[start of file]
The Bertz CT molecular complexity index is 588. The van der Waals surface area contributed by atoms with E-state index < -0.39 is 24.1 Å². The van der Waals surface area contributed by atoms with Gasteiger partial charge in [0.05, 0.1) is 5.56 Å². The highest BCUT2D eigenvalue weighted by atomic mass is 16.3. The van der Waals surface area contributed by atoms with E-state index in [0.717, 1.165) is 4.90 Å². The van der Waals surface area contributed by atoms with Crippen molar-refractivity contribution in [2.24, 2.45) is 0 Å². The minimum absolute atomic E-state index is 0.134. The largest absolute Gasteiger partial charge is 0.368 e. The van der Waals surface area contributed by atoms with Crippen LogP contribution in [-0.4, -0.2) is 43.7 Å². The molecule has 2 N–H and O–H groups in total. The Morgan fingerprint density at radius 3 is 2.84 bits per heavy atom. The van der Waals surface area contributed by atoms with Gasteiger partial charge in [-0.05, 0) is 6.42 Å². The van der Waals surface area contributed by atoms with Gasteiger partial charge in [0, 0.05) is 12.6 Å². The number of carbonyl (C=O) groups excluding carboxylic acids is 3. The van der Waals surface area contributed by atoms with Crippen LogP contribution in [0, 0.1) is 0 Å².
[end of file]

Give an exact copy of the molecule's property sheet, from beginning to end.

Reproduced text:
The Bertz CT molecular complexity index is 588. The van der Waals surface area contributed by atoms with E-state index < -0.39 is 24.1 Å². The van der Waals surface area contributed by atoms with Gasteiger partial charge in [0.05, 0.1) is 5.56 Å². The highest BCUT2D eigenvalue weighted by atomic mass is 16.3. The van der Waals surface area contributed by atoms with E-state index in [0.717, 1.165) is 4.90 Å². The van der Waals surface area contributed by atoms with Crippen molar-refractivity contribution in [2.24, 2.45) is 0 Å². The minimum absolute atomic E-state index is 0.134. The largest absolute Gasteiger partial charge is 0.368 e. The van der Waals surface area contributed by atoms with Crippen LogP contribution in [-0.4, -0.2) is 43.7 Å². The molecule has 2 N–H and O–H groups in total. The Morgan fingerprint density at radius 3 is 2.84 bits per heavy atom. The van der Waals surface area contributed by atoms with Gasteiger partial charge in [-0.05, 0) is 6.42 Å². The van der Waals surface area contributed by atoms with Gasteiger partial charge in [0, 0.05) is 12.6 Å². The number of carbonyl (C=O) groups excluding carboxylic acids is 3. The van der Waals surface area contributed by atoms with Crippen LogP contribution in [0, 0.1) is 0 Å².